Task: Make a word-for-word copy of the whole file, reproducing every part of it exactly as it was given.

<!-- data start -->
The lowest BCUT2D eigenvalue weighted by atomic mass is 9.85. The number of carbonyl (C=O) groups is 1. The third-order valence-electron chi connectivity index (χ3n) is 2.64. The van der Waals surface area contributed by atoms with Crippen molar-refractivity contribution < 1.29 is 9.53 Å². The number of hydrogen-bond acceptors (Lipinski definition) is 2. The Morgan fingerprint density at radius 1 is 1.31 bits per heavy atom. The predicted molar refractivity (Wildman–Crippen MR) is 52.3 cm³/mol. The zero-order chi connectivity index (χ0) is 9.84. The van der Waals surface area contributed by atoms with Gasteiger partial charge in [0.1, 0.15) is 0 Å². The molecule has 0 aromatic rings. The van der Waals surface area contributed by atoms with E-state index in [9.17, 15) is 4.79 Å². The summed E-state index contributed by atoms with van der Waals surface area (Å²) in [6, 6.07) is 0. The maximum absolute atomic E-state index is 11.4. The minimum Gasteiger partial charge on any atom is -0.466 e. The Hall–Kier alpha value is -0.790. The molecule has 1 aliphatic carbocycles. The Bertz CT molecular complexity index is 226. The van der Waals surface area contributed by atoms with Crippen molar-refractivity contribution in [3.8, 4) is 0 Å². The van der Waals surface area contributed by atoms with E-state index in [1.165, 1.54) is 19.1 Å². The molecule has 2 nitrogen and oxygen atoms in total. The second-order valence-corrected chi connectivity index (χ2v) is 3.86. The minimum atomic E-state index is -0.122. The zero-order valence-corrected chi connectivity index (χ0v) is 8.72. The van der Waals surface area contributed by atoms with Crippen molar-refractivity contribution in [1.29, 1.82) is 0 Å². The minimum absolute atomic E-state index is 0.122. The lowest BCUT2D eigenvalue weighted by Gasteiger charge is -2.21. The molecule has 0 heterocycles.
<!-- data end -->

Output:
The lowest BCUT2D eigenvalue weighted by atomic mass is 9.85. The number of carbonyl (C=O) groups is 1. The third-order valence-electron chi connectivity index (χ3n) is 2.64. The van der Waals surface area contributed by atoms with Crippen molar-refractivity contribution < 1.29 is 9.53 Å². The number of hydrogen-bond acceptors (Lipinski definition) is 2. The Morgan fingerprint density at radius 1 is 1.31 bits per heavy atom. The predicted molar refractivity (Wildman–Crippen MR) is 52.3 cm³/mol. The zero-order chi connectivity index (χ0) is 9.84. The van der Waals surface area contributed by atoms with Gasteiger partial charge in [0.1, 0.15) is 0 Å². The molecule has 0 aromatic rings. The van der Waals surface area contributed by atoms with E-state index in [9.17, 15) is 4.79 Å². The summed E-state index contributed by atoms with van der Waals surface area (Å²) in [6, 6.07) is 0. The maximum absolute atomic E-state index is 11.4. The minimum Gasteiger partial charge on any atom is -0.466 e. The Hall–Kier alpha value is -0.790. The molecule has 1 aliphatic carbocycles. The Bertz CT molecular complexity index is 226. The van der Waals surface area contributed by atoms with Crippen molar-refractivity contribution in [3.8, 4) is 0 Å². The van der Waals surface area contributed by atoms with E-state index in [1.165, 1.54) is 19.1 Å². The molecule has 2 nitrogen and oxygen atoms in total. The second-order valence-corrected chi connectivity index (χ2v) is 3.86. The minimum atomic E-state index is -0.122. The zero-order valence-corrected chi connectivity index (χ0v) is 8.72. The van der Waals surface area contributed by atoms with Crippen molar-refractivity contribution in [1.29, 1.82) is 0 Å². The minimum absolute atomic E-state index is 0.122. The lowest BCUT2D eigenvalue weighted by Gasteiger charge is -2.21. The molecule has 0 heterocycles.